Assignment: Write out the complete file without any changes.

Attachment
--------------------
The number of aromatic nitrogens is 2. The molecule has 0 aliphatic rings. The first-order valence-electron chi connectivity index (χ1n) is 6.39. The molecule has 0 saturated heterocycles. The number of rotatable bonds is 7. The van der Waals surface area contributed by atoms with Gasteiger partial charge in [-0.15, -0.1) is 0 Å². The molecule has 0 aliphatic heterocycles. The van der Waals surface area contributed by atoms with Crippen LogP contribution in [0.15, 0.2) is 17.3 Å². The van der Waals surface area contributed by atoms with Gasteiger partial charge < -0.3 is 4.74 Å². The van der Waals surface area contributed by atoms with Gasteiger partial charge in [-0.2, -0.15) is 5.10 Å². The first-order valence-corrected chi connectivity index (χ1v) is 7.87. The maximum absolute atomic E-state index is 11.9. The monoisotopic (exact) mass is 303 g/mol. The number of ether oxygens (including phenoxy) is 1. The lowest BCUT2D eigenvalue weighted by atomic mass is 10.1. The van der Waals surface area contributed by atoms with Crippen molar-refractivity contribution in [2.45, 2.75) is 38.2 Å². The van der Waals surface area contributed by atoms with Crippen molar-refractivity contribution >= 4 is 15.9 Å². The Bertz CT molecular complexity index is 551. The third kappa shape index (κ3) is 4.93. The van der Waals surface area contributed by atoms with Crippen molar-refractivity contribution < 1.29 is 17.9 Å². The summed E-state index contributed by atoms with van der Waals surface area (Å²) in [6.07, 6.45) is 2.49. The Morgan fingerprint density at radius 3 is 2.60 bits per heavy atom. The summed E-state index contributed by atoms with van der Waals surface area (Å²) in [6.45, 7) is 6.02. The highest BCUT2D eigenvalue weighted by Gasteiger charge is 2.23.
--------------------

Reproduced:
The number of aromatic nitrogens is 2. The molecule has 0 aliphatic rings. The first-order valence-electron chi connectivity index (χ1n) is 6.39. The molecule has 0 saturated heterocycles. The number of rotatable bonds is 7. The van der Waals surface area contributed by atoms with Gasteiger partial charge in [-0.15, -0.1) is 0 Å². The molecule has 0 aliphatic heterocycles. The van der Waals surface area contributed by atoms with Crippen LogP contribution in [0.15, 0.2) is 17.3 Å². The van der Waals surface area contributed by atoms with Gasteiger partial charge < -0.3 is 4.74 Å². The van der Waals surface area contributed by atoms with Gasteiger partial charge in [-0.2, -0.15) is 5.10 Å². The first-order valence-corrected chi connectivity index (χ1v) is 7.87. The maximum absolute atomic E-state index is 11.9. The monoisotopic (exact) mass is 303 g/mol. The number of ether oxygens (including phenoxy) is 1. The lowest BCUT2D eigenvalue weighted by atomic mass is 10.1. The van der Waals surface area contributed by atoms with Crippen molar-refractivity contribution in [2.45, 2.75) is 38.2 Å². The van der Waals surface area contributed by atoms with Crippen molar-refractivity contribution >= 4 is 15.9 Å². The Bertz CT molecular complexity index is 551. The third kappa shape index (κ3) is 4.93. The van der Waals surface area contributed by atoms with Crippen molar-refractivity contribution < 1.29 is 17.9 Å². The summed E-state index contributed by atoms with van der Waals surface area (Å²) in [6.07, 6.45) is 2.49. The Morgan fingerprint density at radius 3 is 2.60 bits per heavy atom. The summed E-state index contributed by atoms with van der Waals surface area (Å²) in [6.45, 7) is 6.02. The highest BCUT2D eigenvalue weighted by Gasteiger charge is 2.23.